Issues in Philosophical Anthropology
a) Acquire a high level of knowledge in the field of Philosophical Anthropology and in particular a detailed knowledge of the fundamental concepts and of the history of Philosophical Anthropology, of its methodological and doctrinal controversies and of its interlinking with other branches of philosophy and science. b) Acquire detailed knowledge of the fundamental texts in the field of Philosophical Anthropology, with a mastering of past interpretations and of the current state of research. c) Acquire a high ability to analyse, compare, criticise and use anthropological concepts, and also to independently discuss problems and doctrinal views in the field of Philosophical Anthropology. d) Acquire the ability to carry out research work under supervision in this field that meets high scientific quality standards. e) Acquire the ability to carry out independent research in this area.
Filipe Miguel Nobre da Silva Faria, Marta Maria Anjos Galego de Mendonça
Weekly - 3
Total - 280
Anscombe, G. E. M. (2000). Intention (2a ed.). Cambridge, Massachusetts: Harvard University Press.
Bratman, M. (1987). Intention, Plans, and Practical Reason, Cambridge, Massachusetts: Harvard University Press.
Ford, A., Hornsby, J., Stoutland, F. (Eds.). (2011). Essays on Anscombes Intention. Cambridge, Massachusetts: Harvard University Press.
Teichmann, R. (2008). The Philosophy of Elizabeth Anscombe. New York: Oxford University Press.
Wiseman, R. (2016). Routledge Philosophy Guidebook to Anscombe's Intention. London, New York: Routledge.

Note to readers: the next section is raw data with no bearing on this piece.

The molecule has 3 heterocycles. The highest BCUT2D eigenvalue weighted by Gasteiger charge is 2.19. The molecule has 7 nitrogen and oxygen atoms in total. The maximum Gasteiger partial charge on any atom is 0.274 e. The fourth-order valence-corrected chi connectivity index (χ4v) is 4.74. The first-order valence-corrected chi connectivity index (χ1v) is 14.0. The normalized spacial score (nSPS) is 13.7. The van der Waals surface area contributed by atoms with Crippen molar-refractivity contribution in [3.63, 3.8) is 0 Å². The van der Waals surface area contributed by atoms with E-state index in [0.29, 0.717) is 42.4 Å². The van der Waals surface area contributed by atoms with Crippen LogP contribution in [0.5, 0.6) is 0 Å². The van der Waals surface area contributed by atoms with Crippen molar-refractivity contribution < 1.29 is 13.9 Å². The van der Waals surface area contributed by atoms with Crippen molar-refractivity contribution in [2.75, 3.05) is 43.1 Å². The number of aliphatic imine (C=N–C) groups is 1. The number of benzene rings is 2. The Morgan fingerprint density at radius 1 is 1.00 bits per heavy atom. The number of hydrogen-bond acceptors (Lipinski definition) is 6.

Class A - The course has a mixed approach, theoretical and practical, combining a theoretical examination of the topics of the program with the analysis of relevant texts.
Class B - Lecture and seminar mode.
Class A - A 18000 and 25000 characters, including spaces, written paper. The topic for the final paper/presentation assignments is to be determined in consultation with the instructor(70%), Class A -Active participation in the seminar (30%), Class B - The evaluation focuses on a final paper (60%), and the students propose the paper’s topic. This topic must address a question related to the issues discussed in the classroom and must rely on the literature of the module. The assessment also takes attendance and class participation into account (20%), as well as a paper presentation (20%).(0%)
CLASS B -Most political and ethical philosophies rely on assumptions about human nature. But how can we explain the human condition? This course offers an overview of the key philosophical and scientific thoughts on human nature, focusing on how these thoughts affect our understanding of politics and ethics. It analyses classical notions of what it means to be human, from the Aristotelian political animal to the enlightened rational being, and assesses influential notions such as the self or personal identity. The module also studies the scientific view of humans as the product of evolution. Drawing on evolutionary ethics, it discusses how altruism and selfishness evolve and how this knowledge of evolution transforms contemporary political thought.
Programs where the course is taught: